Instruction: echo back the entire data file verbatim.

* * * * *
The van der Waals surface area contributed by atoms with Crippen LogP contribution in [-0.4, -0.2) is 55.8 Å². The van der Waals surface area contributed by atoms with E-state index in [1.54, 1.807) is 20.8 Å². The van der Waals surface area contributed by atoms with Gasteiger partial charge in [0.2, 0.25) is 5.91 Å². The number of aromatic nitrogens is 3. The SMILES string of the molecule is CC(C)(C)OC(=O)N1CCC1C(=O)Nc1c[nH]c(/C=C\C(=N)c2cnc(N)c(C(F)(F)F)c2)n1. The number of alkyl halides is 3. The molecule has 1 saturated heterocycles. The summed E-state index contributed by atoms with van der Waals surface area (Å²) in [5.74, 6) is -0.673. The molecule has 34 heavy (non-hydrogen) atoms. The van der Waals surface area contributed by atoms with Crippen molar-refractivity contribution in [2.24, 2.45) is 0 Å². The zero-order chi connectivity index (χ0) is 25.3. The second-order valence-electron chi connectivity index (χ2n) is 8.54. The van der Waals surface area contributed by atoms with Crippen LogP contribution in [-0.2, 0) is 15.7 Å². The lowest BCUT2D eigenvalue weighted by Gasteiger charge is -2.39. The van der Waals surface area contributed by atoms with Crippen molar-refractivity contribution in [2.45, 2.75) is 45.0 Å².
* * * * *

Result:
The van der Waals surface area contributed by atoms with Crippen LogP contribution in [-0.4, -0.2) is 55.8 Å². The van der Waals surface area contributed by atoms with E-state index in [1.54, 1.807) is 20.8 Å². The van der Waals surface area contributed by atoms with Gasteiger partial charge in [0.2, 0.25) is 5.91 Å². The number of aromatic nitrogens is 3. The SMILES string of the molecule is CC(C)(C)OC(=O)N1CCC1C(=O)Nc1c[nH]c(/C=C\C(=N)c2cnc(N)c(C(F)(F)F)c2)n1. The number of alkyl halides is 3. The molecule has 1 saturated heterocycles. The summed E-state index contributed by atoms with van der Waals surface area (Å²) in [5.74, 6) is -0.673. The molecule has 34 heavy (non-hydrogen) atoms. The van der Waals surface area contributed by atoms with Crippen molar-refractivity contribution in [2.24, 2.45) is 0 Å². The zero-order chi connectivity index (χ0) is 25.3. The second-order valence-electron chi connectivity index (χ2n) is 8.54. The van der Waals surface area contributed by atoms with Crippen LogP contribution in [-0.2, 0) is 15.7 Å². The lowest BCUT2D eigenvalue weighted by Gasteiger charge is -2.39. The van der Waals surface area contributed by atoms with Crippen molar-refractivity contribution in [2.45, 2.75) is 45.0 Å².